Thursday, February 18, 2016

Audiobook Review: Shatter Me by Tahereh Mafi


Title: Shatter Me (Shatter Me #1)
Author: Tahereh Mafi
Narrator: Kate Simses
Publication Date: November 15, 2011
Publisher: Harper Collins
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Review for book 2

Juliette hasn’t touched anyone in exactly 264 days.

The last time she did, it was an accident, but The Reestablishment locked her up for murder. No one knows why Juliette’s touch is fatal. As long as she doesn’t hurt anyone else, no one really cares. The world is too busy crumbling to pieces to pay attention to a 17-year-old girl. Diseases are destroying the population, food is hard to find, birds don’t fly anymore, and the clouds are the wrong color.

The Reestablishment said their way was the only way to fix things, so they threw Juliette in a cell. Now so many people are dead that the survivors are whispering war – and The Reestablishment has changed its mind. Maybe Juliette is more than a tortured soul stuffed into a poisonous body. Maybe she’s exactly what they need right now.

Juliette has to make a choice: Be a weapon. Or be a warrior.

Warning: This review might be slightly spoilery, but I think pretty much everyone but me has read it by now anyway.

Shatter Me was recommended to me by approximately 17820183 people when I asked for a series where the bad guy gets the girl in the end. I went into this one knowing the ultimate romantic outcome, which I'm totally fine with. I didn't know a whole lot about this series other than that though, except apparently every person on the planet loves it. I didn't have super high expectations, I just wanted a good love story. Coming out on the other side, I'm thinking it's a good thing I wasn't expecting much.

This story is about Juliette, a girl who has super scary powers and hasn't seen another person in 264 days. Her entire life has been terrible up until the point when she suddenly gets a roommate (which never happens) at the mental institution she's currently locked up. Her roommate, Adam, happens to be a guy she knows and she immediately starts swooning over him. Juliette is a little messed up in the head after having such an awful life, which is understandable to an extent, but this book takes it to a ridiculous level and Juliette ends up being the kind of speshul sneauxflake character I wish I could just put out of her misery. She is weak and pathetic and is almost constantly crying, shaking, or gasping. The declaration in the synopsis that Juliette has to make a choice to be a weapon or a warrior is totally misleading.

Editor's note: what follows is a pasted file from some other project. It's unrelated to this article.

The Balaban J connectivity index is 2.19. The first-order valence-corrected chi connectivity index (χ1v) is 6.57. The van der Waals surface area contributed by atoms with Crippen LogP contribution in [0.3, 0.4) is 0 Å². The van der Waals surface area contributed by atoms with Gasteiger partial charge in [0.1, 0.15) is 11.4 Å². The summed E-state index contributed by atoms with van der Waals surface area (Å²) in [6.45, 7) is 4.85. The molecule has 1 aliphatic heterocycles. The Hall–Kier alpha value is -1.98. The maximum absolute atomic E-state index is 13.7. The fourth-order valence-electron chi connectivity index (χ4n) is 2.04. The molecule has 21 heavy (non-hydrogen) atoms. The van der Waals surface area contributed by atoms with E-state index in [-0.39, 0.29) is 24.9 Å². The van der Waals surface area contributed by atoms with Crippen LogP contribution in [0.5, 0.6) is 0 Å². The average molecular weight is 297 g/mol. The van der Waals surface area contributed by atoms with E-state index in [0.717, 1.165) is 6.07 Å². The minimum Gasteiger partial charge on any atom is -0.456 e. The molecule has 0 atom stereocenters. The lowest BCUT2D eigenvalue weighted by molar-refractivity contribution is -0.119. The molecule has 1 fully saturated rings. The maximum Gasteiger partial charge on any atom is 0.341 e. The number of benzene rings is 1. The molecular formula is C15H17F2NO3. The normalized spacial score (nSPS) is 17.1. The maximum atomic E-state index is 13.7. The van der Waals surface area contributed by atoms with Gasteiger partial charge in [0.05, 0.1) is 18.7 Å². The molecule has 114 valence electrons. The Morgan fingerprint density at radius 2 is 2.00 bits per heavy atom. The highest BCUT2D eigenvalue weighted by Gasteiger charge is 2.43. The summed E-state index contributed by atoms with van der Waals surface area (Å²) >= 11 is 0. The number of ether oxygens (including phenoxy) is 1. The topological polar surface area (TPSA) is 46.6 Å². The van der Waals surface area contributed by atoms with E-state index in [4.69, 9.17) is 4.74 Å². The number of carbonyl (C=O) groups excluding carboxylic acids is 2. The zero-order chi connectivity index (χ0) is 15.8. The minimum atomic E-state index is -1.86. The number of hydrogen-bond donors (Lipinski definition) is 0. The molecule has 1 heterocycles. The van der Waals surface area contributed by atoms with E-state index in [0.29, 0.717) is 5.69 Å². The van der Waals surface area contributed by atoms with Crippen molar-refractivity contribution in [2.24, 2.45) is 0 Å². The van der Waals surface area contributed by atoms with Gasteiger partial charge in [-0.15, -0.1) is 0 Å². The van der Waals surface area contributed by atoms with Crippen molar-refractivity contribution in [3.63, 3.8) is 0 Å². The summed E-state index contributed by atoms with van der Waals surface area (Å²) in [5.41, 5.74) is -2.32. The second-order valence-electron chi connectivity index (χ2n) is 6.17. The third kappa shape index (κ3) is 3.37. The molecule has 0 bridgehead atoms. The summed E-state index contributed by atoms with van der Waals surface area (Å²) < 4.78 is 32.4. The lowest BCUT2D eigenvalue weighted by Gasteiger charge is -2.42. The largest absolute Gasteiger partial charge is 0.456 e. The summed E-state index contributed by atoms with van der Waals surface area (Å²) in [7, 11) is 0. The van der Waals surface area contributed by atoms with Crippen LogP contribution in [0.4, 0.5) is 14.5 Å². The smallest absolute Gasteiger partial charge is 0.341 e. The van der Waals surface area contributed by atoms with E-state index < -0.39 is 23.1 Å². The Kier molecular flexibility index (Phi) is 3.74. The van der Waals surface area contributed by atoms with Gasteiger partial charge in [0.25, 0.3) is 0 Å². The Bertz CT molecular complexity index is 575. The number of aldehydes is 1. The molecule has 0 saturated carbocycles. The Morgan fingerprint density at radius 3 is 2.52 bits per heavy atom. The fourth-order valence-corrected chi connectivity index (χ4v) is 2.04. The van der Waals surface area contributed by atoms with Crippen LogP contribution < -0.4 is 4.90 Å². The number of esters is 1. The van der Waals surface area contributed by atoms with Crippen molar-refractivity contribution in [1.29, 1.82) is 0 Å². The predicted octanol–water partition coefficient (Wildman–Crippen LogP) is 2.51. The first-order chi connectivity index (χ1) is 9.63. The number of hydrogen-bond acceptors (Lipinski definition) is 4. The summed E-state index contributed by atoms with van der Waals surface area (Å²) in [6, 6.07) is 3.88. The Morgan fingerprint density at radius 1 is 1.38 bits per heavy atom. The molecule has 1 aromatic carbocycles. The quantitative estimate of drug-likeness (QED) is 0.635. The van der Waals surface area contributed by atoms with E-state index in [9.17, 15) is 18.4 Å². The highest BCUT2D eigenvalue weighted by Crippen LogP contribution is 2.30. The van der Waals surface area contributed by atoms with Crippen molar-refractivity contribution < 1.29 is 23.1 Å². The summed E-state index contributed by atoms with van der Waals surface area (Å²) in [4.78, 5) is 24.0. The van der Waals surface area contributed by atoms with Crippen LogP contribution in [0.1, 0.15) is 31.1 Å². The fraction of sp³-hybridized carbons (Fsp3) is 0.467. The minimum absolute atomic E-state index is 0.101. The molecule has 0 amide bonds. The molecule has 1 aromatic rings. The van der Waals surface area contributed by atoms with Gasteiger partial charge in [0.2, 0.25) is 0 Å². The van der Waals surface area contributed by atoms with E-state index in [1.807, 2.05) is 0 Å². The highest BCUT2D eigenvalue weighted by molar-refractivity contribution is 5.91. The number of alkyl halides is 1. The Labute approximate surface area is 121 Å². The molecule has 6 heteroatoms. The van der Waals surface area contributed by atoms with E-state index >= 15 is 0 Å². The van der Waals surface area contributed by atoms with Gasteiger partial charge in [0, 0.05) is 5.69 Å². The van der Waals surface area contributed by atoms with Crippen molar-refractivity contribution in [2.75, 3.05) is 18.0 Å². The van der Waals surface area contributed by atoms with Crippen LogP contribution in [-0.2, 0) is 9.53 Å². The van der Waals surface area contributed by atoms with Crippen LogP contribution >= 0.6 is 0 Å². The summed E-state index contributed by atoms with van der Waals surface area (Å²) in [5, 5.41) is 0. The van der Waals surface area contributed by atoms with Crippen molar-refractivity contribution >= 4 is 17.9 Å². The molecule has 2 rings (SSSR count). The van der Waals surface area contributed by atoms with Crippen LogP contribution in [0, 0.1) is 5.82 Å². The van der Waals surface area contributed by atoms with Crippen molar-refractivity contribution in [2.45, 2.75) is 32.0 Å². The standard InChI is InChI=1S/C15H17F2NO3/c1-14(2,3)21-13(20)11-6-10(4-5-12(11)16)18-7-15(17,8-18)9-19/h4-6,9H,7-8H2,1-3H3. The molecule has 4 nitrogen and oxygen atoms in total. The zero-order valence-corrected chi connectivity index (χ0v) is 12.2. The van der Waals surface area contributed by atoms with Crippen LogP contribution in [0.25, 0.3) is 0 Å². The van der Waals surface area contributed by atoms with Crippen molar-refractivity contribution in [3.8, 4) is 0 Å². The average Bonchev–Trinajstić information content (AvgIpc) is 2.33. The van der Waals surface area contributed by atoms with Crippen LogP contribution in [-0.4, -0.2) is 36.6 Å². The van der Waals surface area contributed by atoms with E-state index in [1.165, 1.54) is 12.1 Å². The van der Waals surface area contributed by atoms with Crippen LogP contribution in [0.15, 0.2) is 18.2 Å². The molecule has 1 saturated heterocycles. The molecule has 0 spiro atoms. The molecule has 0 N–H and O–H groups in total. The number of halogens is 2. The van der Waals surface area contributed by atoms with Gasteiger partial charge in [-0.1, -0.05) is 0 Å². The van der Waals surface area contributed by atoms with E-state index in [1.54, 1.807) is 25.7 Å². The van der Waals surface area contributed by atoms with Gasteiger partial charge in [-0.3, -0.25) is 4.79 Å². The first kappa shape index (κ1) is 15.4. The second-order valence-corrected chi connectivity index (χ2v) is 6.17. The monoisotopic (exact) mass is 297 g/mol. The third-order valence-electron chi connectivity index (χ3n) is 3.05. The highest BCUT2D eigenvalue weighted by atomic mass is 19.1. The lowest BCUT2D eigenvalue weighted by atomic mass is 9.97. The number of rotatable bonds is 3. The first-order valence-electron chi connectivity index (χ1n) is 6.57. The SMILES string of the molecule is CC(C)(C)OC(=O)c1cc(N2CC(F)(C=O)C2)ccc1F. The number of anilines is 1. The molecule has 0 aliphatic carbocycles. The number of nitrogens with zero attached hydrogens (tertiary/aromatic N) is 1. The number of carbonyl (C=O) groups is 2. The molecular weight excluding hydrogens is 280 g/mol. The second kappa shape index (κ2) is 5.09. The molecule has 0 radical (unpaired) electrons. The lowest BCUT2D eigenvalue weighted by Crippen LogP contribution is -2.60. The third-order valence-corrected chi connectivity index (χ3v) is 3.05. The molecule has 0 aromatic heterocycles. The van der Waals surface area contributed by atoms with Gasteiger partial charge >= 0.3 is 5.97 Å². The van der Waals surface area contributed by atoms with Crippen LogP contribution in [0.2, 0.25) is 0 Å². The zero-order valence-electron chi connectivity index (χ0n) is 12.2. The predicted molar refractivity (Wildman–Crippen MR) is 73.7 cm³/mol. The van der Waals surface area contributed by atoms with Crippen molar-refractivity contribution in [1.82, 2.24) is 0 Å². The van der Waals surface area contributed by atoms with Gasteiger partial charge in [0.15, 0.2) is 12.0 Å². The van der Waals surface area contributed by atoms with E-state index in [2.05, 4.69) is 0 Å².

Adam, the love interest, is a Gary Stu who is super swoony because... why? I never quite figured it out. I know he apparently has super amazing blue eyes. Other than that, I don't get it. Of course, he wouldn't be a true sneauxflake if he couldn't do something extra amazing which, in this case, happens to be touching Juliette. He is the only person who can touch her without dying. Awfully convenient, eh? I'm going to jump immediately into one of my main issues with this book here. The descriptions that Juliette used for everything were so ridiculous, even when they weren't completely insane metaphors. She used the term "small smile" to describe Adam's smile at least 278 times. I swear to you, this --------> is how I started seeing him after the 10th time she said it. (Go ahead and bow down to my mad photo editing skills. I laughed so hard, I cried.)

And then there was Warner. He's about the only character in this story with any real depth and honestly the only one I had any real interest in getting to know. IF I continue with this series, he'll be the only reason. I'm not really clear on how Warner is going to become a love interest, but he HAS to be better than Adam.

The world building in Shatter Me is almost non-existent. This book markets itself as dystopian, but it honestly isn't. It's a romance novel barely, barely passing itself off as something more. But hey, I wanted romance, right? I definitely got it!

As I've already mentioned a little bit, the writing was really my main issue here. It tried really hard to be unique but came off as really, REALLY annoying instead. Part of the problem is that I listened to it rather than reading a hard copy. If I had a copy in my hands, I would've skimmed a lot of the repetition, but I couldn't really skip past it. The absolute WORST was when Juliette repeated "I am not insane" at least a hundred times. I was ready to put my fist through a wall. Several other people have already listed some of the cringe-worthy metaphors, so I won't go into much detail there. Here are some of my personal favorite quotes, though:

"My mouth is sitting on my kneecaps."

"I am an old creaky staircase when I wake up."

"I'd like to cry into his eyes."

"My jaw is dangling from my shoelace."

I just literally cannot deal with this writing. At first it was unique, but by the end of the book I was rolling my eyes at least once every 5 seconds. I actually have a headache.

Tahereh Mafi tried so hard through the writing style to make this book unique that I was honestly shocked when, near the end, this became an actual ripoff of X-Men. Seriously. The whole gang was there. Rogue, Professor X, (male) Storm, and others. They had Xavier's School for Gifted Youngsters Omega Point. They even had the suits! The only difference was that Rogue's Juliette's suit was purple. I swear to you, Adam actually told Juliette that she looked like a superhero at the end.

I didn't completely hate it. I just didn't like it and probably wouldn't recommend it to anyone over the age of 15. I will probably still read the next book just because I know how the romance ends and I'm interested to see how it gets there, but that's honestly the only reason. Morbid curiosity.